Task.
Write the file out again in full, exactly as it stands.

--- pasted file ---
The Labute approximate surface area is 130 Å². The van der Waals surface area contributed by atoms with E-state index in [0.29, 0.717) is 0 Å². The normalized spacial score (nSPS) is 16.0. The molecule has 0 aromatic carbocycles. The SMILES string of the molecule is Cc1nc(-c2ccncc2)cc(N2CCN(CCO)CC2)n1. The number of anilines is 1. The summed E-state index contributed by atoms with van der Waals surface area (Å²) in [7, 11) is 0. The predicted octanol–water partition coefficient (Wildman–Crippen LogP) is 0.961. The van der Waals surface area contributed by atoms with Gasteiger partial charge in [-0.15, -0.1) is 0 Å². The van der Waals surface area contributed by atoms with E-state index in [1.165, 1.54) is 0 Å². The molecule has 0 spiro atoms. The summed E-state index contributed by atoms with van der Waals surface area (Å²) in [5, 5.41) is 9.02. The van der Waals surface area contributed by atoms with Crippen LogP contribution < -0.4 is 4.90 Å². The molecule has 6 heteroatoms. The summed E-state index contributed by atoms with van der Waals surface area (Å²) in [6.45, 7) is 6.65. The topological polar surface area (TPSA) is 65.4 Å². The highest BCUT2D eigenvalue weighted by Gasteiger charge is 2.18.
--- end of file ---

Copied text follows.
The Labute approximate surface area is 130 Å². The van der Waals surface area contributed by atoms with E-state index in [0.29, 0.717) is 0 Å². The normalized spacial score (nSPS) is 16.0. The molecule has 0 aromatic carbocycles. The SMILES string of the molecule is Cc1nc(-c2ccncc2)cc(N2CCN(CCO)CC2)n1. The number of anilines is 1. The summed E-state index contributed by atoms with van der Waals surface area (Å²) in [7, 11) is 0. The predicted octanol–water partition coefficient (Wildman–Crippen LogP) is 0.961. The van der Waals surface area contributed by atoms with Gasteiger partial charge in [-0.15, -0.1) is 0 Å². The van der Waals surface area contributed by atoms with E-state index in [1.165, 1.54) is 0 Å². The molecule has 0 spiro atoms. The summed E-state index contributed by atoms with van der Waals surface area (Å²) in [5, 5.41) is 9.02. The van der Waals surface area contributed by atoms with Crippen LogP contribution < -0.4 is 4.90 Å². The molecule has 6 heteroatoms. The summed E-state index contributed by atoms with van der Waals surface area (Å²) in [6.45, 7) is 6.65. The topological polar surface area (TPSA) is 65.4 Å². The highest BCUT2D eigenvalue weighted by Gasteiger charge is 2.18.